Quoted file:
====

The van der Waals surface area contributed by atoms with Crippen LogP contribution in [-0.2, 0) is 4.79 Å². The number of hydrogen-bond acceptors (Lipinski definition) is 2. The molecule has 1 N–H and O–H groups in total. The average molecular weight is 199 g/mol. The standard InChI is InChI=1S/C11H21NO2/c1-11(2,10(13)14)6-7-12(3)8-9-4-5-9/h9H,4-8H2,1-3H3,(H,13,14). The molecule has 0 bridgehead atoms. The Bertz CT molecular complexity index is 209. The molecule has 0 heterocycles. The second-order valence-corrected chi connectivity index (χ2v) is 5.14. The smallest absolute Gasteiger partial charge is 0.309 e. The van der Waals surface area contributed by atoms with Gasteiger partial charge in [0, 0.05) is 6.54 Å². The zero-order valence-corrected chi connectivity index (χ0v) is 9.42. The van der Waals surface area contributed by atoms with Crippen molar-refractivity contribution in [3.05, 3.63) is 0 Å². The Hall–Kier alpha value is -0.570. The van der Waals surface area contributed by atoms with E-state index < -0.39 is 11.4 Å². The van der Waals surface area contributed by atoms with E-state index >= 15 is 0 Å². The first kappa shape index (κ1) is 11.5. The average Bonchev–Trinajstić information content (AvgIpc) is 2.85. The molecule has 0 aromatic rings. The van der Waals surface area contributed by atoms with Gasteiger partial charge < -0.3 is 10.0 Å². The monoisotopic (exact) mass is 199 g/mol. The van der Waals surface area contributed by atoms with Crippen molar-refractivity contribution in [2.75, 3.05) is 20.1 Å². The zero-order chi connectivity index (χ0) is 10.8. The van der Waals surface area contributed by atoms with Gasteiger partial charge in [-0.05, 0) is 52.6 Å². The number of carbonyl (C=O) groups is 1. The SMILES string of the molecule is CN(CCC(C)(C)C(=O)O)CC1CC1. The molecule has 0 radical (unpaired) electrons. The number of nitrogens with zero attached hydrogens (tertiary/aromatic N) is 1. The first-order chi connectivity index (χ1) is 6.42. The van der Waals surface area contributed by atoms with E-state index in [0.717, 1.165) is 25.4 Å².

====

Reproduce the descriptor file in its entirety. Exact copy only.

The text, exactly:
The van der Waals surface area contributed by atoms with Crippen LogP contribution in [-0.2, 0) is 4.79 Å². The number of hydrogen-bond acceptors (Lipinski definition) is 2. The molecule has 1 N–H and O–H groups in total. The average molecular weight is 199 g/mol. The standard InChI is InChI=1S/C11H21NO2/c1-11(2,10(13)14)6-7-12(3)8-9-4-5-9/h9H,4-8H2,1-3H3,(H,13,14). The molecule has 0 bridgehead atoms. The Bertz CT molecular complexity index is 209. The molecule has 0 heterocycles. The second-order valence-corrected chi connectivity index (χ2v) is 5.14. The smallest absolute Gasteiger partial charge is 0.309 e. The van der Waals surface area contributed by atoms with Gasteiger partial charge in [0, 0.05) is 6.54 Å². The zero-order valence-corrected chi connectivity index (χ0v) is 9.42. The van der Waals surface area contributed by atoms with Crippen molar-refractivity contribution in [3.05, 3.63) is 0 Å². The Hall–Kier alpha value is -0.570. The van der Waals surface area contributed by atoms with E-state index < -0.39 is 11.4 Å². The van der Waals surface area contributed by atoms with E-state index >= 15 is 0 Å². The first kappa shape index (κ1) is 11.5. The average Bonchev–Trinajstić information content (AvgIpc) is 2.85. The molecule has 0 aromatic rings. The van der Waals surface area contributed by atoms with Gasteiger partial charge < -0.3 is 10.0 Å². The monoisotopic (exact) mass is 199 g/mol. The van der Waals surface area contributed by atoms with Crippen molar-refractivity contribution in [2.75, 3.05) is 20.1 Å². The zero-order chi connectivity index (χ0) is 10.8. The van der Waals surface area contributed by atoms with Gasteiger partial charge in [-0.05, 0) is 52.6 Å². The number of carbonyl (C=O) groups is 1. The SMILES string of the molecule is CN(CCC(C)(C)C(=O)O)CC1CC1. The molecule has 0 radical (unpaired) electrons. The number of nitrogens with zero attached hydrogens (tertiary/aromatic N) is 1. The first-order chi connectivity index (χ1) is 6.42. The van der Waals surface area contributed by atoms with E-state index in [0.717, 1.165) is 25.4 Å².